Balancing Poses: How Your Yoga Transfers To The World

Yoga is a science designed to change our lives; to open our potential for happiness and service. Our practice on the mat is indicative of how we walk in the world. How well you can balance on the mat is a sure sign of how well you will be able flow with the demands of a modern lifestyle.

Here are some tips to help you change your balancing poses, and as a result change your world.

Use your mind

How we think plays a crucial role in our balancing poses. If we think we can’t do it, or if we get easily tired out by the mental effort of a balancing pose, it will be more difficult to sustain. Confidence and the ability to concentrate are the essence of balancing poses.

Still your breath

When we are walking or standing or going about our day, our breath often takes a back seat. The very thing that sustains our life gets ignored or at the very least unnoticed.

There is a direct connection between how we breathe and our mental state. There is also a connection between how we breathe and our ability to go deep into a pose or sustain it. If our breathing is erratic and strained, then our pose will also be strained and erratic. This strain is easy to mask when we are on two feet, but when we begin standing on one leg it becomes quite obvious.

Don’t be afraid to move slightly

There will be a slight rocking during any balance pose. As you get more adept at practicing, you will feel subtler and subtler movements. These movements will eventually become more obvious to you, and you will be able to adjust to them more easily. This learning process is the same as the one you went through when learning how to walk or ride a bike, but forgot about years ago because you are so used to these activities now.
Balancing helps increase the strength of smaller stabilizer muscles, along with larger muscle groups. Your nervous system will notice the difference as you walk and move about your day. This will go a long way to increasing your sense of ease during the day.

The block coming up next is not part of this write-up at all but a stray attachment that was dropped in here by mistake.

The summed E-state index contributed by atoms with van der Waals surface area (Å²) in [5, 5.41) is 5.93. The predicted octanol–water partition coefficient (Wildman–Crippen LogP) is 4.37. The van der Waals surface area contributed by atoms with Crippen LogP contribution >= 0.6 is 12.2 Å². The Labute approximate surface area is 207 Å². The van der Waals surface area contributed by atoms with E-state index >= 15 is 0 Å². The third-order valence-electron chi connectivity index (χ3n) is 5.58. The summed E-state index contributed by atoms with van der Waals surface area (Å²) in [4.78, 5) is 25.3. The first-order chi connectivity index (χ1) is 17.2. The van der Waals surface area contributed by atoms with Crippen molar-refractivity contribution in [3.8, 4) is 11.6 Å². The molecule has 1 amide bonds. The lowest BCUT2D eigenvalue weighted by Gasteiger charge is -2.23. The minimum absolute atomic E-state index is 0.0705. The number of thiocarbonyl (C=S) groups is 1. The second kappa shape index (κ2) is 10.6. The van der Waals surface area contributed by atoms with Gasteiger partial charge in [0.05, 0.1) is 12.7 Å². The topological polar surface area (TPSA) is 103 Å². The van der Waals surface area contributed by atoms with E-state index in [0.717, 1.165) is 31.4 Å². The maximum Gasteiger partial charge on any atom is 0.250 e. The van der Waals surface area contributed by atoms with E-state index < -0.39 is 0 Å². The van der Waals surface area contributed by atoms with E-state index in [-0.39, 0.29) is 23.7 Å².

Stay light, still push, fight gravity

In whatever balance pose you are doing, you don’t want to be heavy in the joints. Rather, you want to elongate your spine and reach towards the sky. If you look at people who you may consider “old”, one of their main identifying characteristics is a heaviness in the joints. They find it difficult to elongate, straighten and reach towards heaven.

People don’t get old in a day. It’s a gradual process that takes place over years. Balancing poses are our opportunity to reverse this process by staying light in our joints using deep effort. We may find ourselves sore in a new way the day after practice.

Slight bend in the knee

If you’re standing on one leg it’s important not to completely straighten that leg. You want some ability to be buoyant in the pose. Balancing poses are constantly shifting. If the standing leg (or arm) is completely straight, then there will be no room for the subtle adjustments that go on in a balance pose. Over time you will also strain and wear the deep tissue in the joint that is responsible for keeping it lubricated.

Focus your gaze

Your gaze is very important in yoga. If you look into someones eyes when they are emotional, you can see how erratically they move. Someone who is calm and focused tends to have soft features, slow movements, and can concentrate easily. Emulate this body language even if you don’t feel that way to begin with; “fake it ’til you make it.” Keep your gaze steady, and your body will follow.

Relax

Keep relaxed when you do a balancing pose. If you become tense it will be harder to do the pose. It’s the same difference as that between a tree that sways in the wind, and one that is stiff and breaks. Relax in a way that you use the precise effort necessary, and no more!

Balancing is necessary for everything we do. Yoga poses are the gateway to keeping our life on track.

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Word Smith
Word Smith

Word Smith has been practicing the esoteric/healing arts for twenty years. During this time he has delved deeply into Massage, Yoga, Qi Gong, Chinese Medicine, Buddhist philosophy and Internal Martial Arts. He holds a Doctorate in Medical Qi Gong, Bachelor’s in Philosophy, a black belt in Tae Kwon Do, certifications in 5 body work styles, and 500 Hrs of Yoga Teacher Training. His teachers include Paul Pitchford, Michael Tierra, Dr. Jerry Alan Johnson, Geshe Michael Roach and Sri Dharma Mittra. He currently lives in Sedona, Arizona translating Chinese and Tibetan and travels the world teaching Yoga and Qi Gong.

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